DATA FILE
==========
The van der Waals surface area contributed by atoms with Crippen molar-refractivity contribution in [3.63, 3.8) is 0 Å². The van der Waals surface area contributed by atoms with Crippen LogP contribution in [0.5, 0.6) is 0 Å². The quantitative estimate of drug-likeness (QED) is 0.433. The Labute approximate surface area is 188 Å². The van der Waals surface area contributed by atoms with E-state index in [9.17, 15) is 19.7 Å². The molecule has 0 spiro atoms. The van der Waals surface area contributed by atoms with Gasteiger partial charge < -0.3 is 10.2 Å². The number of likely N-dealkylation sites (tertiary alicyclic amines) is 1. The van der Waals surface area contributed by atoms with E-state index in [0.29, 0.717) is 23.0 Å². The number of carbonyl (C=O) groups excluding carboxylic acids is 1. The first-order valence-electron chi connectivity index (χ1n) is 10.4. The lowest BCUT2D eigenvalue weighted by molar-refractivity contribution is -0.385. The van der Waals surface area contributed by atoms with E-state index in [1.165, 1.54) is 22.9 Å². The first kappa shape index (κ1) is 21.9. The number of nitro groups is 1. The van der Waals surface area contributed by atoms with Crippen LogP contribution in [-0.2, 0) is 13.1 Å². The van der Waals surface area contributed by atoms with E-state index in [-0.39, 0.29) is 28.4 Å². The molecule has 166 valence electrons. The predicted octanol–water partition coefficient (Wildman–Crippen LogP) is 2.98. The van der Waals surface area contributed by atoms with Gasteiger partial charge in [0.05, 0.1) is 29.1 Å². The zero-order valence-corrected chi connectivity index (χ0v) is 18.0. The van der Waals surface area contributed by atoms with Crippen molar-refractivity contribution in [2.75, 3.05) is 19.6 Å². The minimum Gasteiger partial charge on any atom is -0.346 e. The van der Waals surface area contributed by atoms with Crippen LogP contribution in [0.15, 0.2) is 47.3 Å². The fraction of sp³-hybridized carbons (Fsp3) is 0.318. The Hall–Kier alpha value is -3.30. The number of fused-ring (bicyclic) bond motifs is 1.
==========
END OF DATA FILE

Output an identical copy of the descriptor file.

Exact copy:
The van der Waals surface area contributed by atoms with Crippen molar-refractivity contribution in [3.63, 3.8) is 0 Å². The van der Waals surface area contributed by atoms with Crippen LogP contribution in [0.5, 0.6) is 0 Å². The quantitative estimate of drug-likeness (QED) is 0.433. The Labute approximate surface area is 188 Å². The van der Waals surface area contributed by atoms with E-state index in [9.17, 15) is 19.7 Å². The molecule has 0 spiro atoms. The van der Waals surface area contributed by atoms with Gasteiger partial charge < -0.3 is 10.2 Å². The number of likely N-dealkylation sites (tertiary alicyclic amines) is 1. The van der Waals surface area contributed by atoms with E-state index in [0.29, 0.717) is 23.0 Å². The number of carbonyl (C=O) groups excluding carboxylic acids is 1. The first-order valence-electron chi connectivity index (χ1n) is 10.4. The lowest BCUT2D eigenvalue weighted by molar-refractivity contribution is -0.385. The van der Waals surface area contributed by atoms with E-state index in [1.165, 1.54) is 22.9 Å². The first kappa shape index (κ1) is 21.9. The number of nitro groups is 1. The van der Waals surface area contributed by atoms with Crippen LogP contribution in [-0.2, 0) is 13.1 Å². The van der Waals surface area contributed by atoms with E-state index in [-0.39, 0.29) is 28.4 Å². The molecule has 166 valence electrons. The predicted octanol–water partition coefficient (Wildman–Crippen LogP) is 2.98. The van der Waals surface area contributed by atoms with Gasteiger partial charge in [0.05, 0.1) is 29.1 Å². The zero-order valence-corrected chi connectivity index (χ0v) is 18.0. The van der Waals surface area contributed by atoms with Crippen molar-refractivity contribution in [2.75, 3.05) is 19.6 Å². The minimum Gasteiger partial charge on any atom is -0.346 e. The van der Waals surface area contributed by atoms with Crippen LogP contribution in [0.15, 0.2) is 47.3 Å². The fraction of sp³-hybridized carbons (Fsp3) is 0.318. The Hall–Kier alpha value is -3.30. The number of fused-ring (bicyclic) bond motifs is 1.